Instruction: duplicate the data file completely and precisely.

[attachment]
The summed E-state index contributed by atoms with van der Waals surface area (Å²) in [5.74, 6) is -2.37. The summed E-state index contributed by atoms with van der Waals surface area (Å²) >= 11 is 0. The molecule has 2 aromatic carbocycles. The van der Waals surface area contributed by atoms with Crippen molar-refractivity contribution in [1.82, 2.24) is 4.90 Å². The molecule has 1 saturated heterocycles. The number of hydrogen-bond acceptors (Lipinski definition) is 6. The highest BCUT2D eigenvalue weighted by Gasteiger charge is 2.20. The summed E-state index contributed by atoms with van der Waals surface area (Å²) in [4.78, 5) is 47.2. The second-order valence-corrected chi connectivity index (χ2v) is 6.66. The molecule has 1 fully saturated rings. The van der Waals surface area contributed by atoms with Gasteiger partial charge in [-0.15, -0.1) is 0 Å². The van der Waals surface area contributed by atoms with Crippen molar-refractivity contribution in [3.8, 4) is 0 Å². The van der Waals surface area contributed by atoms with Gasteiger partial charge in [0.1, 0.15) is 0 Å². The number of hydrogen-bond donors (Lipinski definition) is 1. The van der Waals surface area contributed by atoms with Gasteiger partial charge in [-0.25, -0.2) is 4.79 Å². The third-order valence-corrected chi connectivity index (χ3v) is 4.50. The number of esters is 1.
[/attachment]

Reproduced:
The summed E-state index contributed by atoms with van der Waals surface area (Å²) in [5.74, 6) is -2.37. The summed E-state index contributed by atoms with van der Waals surface area (Å²) >= 11 is 0. The molecule has 2 aromatic carbocycles. The van der Waals surface area contributed by atoms with Crippen molar-refractivity contribution in [1.82, 2.24) is 4.90 Å². The molecule has 1 saturated heterocycles. The number of hydrogen-bond acceptors (Lipinski definition) is 6. The highest BCUT2D eigenvalue weighted by Gasteiger charge is 2.20. The summed E-state index contributed by atoms with van der Waals surface area (Å²) in [4.78, 5) is 47.2. The second-order valence-corrected chi connectivity index (χ2v) is 6.66. The molecule has 1 fully saturated rings. The van der Waals surface area contributed by atoms with Gasteiger partial charge in [-0.15, -0.1) is 0 Å². The van der Waals surface area contributed by atoms with Crippen molar-refractivity contribution in [3.8, 4) is 0 Å². The van der Waals surface area contributed by atoms with Gasteiger partial charge in [0.1, 0.15) is 0 Å². The number of hydrogen-bond donors (Lipinski definition) is 1. The van der Waals surface area contributed by atoms with Gasteiger partial charge in [-0.25, -0.2) is 4.79 Å². The third-order valence-corrected chi connectivity index (χ3v) is 4.50. The number of esters is 1.